When Daisy Ridley was cast to play Rey in 2015’s “Star Wars: The Force Awakens,” she vaulted from the quiet anonymity of a young working actor in the United Kingdom to sudden global mega-fame as the star of one of the most anticipated movies of the century.

Since then, she reprised her role in Rian Johnson’s 2017 sequel “Star Wars: The Last Jedi” and J.J. Abrams’ upcoming “Star Wars: The Rise of Skywalker,” the conclusion to the Skywalker saga. Unlike her co-stars, however, Ridley has only made two other films in between: Kenneth Branagh’s whodunit “Murder on the Orient Express” and Claire McCarthy’s revisionist “Hamlet” reimagining, “Ophelia.”

Now that her time in the “Star Wars” universe is likely coming to a close (“I just don’t know if anything could top this one, honestly,” she says about returning), Ridley is ready to start her next chapter. The 27-year-old actor spoke with Variety about what her life and career might look like after living in the center of one of the biggest franchises of the decade.

You’ve played the main hero in some of the biggest movie of all time. How has that changed your sense of the world?

I would say I haven’t played the hero because I think that “Star Wars” is a group of heroes all working together. But in terms of being part of that [phenomenon], it makes the world smaller in a way, being in something that unites people is easy access to entering a space. And especially when we’re promoting the film, you go to different countries, and everyone has a similar reaction, a similar expectation. It makes everything more accessible.

How has it changed your sense of yourself?

Um. [Sighs] I really am working on liking myself and feeling like I am where I need to be. And it has been helped by working with people that made me feel good and in a really safe working environment. So I feel like I can do my best work and work with a group of people that I really love.

Rey is a character who was thrust right into the center of this enormous saga out of nowhere, and then had to figure out what that meant for her, and what her place in the world is. Could you relate to that, given your experience making these movies?

I can relate, and that is why I’ve had to make myself feel part of things, because otherwise you just felt like, “Why am I here? Why did they choose me? What is going on?” And then it gets to a point where you think, “Well, it’s not normal, but it’s my normal.” So I’ve stopped trying to apologize for doing this because I know how lucky I am. I’m having a great time. Before, I was like, “Oh, I don’t want to be like, ‘This is best thing ever!'” But it is really great.

And now it’s ending. Have you come to terms with that?

It feels strange when we’re in a group doing things and people ask us how it feels because then you’re like [as if in pain] Oh! And we genuinely all really do get along. So that’s sad.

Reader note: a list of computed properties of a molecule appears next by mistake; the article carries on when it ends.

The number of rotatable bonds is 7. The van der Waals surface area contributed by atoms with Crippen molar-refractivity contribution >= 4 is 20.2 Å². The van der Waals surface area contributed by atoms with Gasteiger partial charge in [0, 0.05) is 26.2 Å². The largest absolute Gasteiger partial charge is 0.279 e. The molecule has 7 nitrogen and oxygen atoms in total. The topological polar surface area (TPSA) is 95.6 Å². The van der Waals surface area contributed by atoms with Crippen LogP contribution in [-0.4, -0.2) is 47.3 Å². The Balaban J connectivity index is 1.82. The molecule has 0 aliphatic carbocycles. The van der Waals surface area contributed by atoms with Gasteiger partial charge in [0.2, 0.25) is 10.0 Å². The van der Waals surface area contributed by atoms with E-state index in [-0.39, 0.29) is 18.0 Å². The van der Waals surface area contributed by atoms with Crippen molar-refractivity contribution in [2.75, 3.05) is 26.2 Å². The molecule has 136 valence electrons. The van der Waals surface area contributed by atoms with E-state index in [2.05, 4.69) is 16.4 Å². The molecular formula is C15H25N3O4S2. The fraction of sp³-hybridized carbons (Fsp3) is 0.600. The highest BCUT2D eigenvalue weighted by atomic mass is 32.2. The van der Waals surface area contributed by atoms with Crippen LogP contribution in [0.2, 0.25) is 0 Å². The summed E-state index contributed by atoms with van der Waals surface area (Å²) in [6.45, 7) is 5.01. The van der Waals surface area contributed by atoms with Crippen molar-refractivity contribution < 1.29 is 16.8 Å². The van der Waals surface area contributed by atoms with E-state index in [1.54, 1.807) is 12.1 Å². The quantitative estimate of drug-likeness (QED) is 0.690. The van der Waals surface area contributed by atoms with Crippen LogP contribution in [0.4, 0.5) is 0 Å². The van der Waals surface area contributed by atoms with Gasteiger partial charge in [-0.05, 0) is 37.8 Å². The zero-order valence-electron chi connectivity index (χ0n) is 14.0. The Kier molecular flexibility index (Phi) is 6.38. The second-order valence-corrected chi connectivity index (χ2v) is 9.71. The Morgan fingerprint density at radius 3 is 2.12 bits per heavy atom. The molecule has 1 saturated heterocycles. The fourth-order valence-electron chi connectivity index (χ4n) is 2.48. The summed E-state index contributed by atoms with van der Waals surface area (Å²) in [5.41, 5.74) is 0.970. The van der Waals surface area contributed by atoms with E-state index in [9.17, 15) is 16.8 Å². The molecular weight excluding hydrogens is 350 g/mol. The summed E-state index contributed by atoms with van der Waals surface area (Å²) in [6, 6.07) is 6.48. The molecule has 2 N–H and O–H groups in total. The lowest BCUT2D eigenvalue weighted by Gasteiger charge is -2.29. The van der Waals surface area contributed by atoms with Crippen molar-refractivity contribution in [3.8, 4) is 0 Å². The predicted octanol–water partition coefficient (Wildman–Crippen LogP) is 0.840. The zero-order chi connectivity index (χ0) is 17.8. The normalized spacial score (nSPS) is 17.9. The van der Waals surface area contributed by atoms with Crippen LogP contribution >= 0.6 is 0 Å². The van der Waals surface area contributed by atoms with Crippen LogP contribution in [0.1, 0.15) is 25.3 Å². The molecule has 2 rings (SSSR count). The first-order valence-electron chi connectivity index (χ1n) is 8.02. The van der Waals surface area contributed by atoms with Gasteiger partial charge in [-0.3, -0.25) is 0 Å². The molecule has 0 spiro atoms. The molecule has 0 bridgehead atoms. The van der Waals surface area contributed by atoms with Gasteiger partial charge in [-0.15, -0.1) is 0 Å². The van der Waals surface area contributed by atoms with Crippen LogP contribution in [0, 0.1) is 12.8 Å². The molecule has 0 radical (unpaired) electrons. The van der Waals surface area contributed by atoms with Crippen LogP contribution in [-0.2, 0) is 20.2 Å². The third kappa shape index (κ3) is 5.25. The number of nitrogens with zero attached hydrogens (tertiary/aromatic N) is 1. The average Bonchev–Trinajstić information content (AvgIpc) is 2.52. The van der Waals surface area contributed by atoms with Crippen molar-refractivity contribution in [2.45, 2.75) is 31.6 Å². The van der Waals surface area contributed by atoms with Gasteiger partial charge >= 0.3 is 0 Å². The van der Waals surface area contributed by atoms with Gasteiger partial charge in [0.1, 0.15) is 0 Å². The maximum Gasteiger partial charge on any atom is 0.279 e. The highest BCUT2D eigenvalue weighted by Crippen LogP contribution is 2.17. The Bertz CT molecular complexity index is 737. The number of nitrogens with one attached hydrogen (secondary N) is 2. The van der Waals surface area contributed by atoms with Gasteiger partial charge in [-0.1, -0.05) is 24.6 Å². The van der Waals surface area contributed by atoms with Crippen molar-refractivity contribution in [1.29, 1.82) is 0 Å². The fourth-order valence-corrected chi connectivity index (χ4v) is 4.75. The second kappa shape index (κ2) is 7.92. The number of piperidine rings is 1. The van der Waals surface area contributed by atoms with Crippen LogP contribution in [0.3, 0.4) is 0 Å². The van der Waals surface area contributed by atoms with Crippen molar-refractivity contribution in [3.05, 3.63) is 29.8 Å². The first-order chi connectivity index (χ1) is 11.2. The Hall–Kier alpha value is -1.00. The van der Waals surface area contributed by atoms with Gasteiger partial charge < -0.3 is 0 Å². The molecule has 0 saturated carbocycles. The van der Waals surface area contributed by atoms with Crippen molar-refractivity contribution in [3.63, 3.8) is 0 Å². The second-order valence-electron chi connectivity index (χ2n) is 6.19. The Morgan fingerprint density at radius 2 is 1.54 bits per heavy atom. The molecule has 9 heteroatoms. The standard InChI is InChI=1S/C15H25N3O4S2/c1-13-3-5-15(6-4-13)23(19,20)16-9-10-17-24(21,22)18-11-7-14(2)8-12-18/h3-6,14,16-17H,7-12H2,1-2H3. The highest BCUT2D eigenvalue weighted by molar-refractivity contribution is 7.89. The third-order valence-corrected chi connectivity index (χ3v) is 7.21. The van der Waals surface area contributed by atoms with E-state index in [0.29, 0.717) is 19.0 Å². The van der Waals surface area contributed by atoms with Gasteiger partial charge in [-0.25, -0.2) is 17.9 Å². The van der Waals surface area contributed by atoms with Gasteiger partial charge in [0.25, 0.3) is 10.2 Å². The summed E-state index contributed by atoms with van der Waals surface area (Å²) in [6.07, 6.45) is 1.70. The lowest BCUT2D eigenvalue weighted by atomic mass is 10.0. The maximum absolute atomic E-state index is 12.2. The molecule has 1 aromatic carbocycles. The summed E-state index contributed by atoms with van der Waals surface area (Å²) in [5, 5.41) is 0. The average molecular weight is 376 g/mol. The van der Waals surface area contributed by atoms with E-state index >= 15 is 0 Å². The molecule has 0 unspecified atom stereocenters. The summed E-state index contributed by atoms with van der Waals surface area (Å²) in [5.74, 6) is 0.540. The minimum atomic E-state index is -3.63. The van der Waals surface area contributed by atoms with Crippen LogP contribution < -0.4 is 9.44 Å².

But also, I think this story, from what we filmed, [screenwriter] Chris [Terrio] and J.J. have done such an amazing job at wrapping it up, it feels like the right time to say goodbye. So even though it’s sad, it feels right. But cut to Dec. 20 when we’re done, and I’m going to be like, “Take me back!”

So do you want to continue be the person who’s at the center of the giant movie?

Well, my main thing — which is why I did “Orient Express” immediately afterwards — is I really like to be part of the group. And I’ve only really done one like leading thing, which was “Ophelia,” which was overwhelming. I like to be part of a group of people.

So being the big movie star, is that something that’s an ambition of yours?

I don’t even know if that’s like really a thing that exists. I want to be a working actor. And I currently am unemployed, so I’m not succeeding right now. But I just want to be in good things and work with great people.

Do you feel like you’re getting opportunities presented to you?

Oh, yeah. I read amazing things a lot of the time. Obviously a struggle that a lot of people are having is, like, financing and is this gonna sell, and financial blah, blah, blah, and which is like the icky logistical side of it. But in terms of content, there is amazing stuff, scripts and books, that are sent my way.

Are you feeling that you’re getting stuff that’s asking you to be a warrior-type character, something similar to Rey?

There was one thing that was just physical. But for the most part, no. The one thing I’ve noticed, it’s just, like, meatier parts. I don’t really have anything to compare it to, because I was thrust into this thing in such a fortunate position that I do not have the struggle that most women have had. But they’re just great roles — just three-dimensional, super, great, meaty, emotional roles.

Is there anything that you think you wouldn’t do?

I don’t think so.

I mean, for me, I won’t go to a horror movie.

Oh, see, I’m terrified of horror films, but I like them. So I’d like to be in one. But I think it would also, like, screw me up a bit. I feel like you’d have to be living with your family to exorcise the bad juju when you left set. The one thing I can’t see myself doing is comedy because I don’t think I’m a funny person — but I could be the straight person. [Sighs] Also, you know, it’s time to be brave. So, I’ll go for it!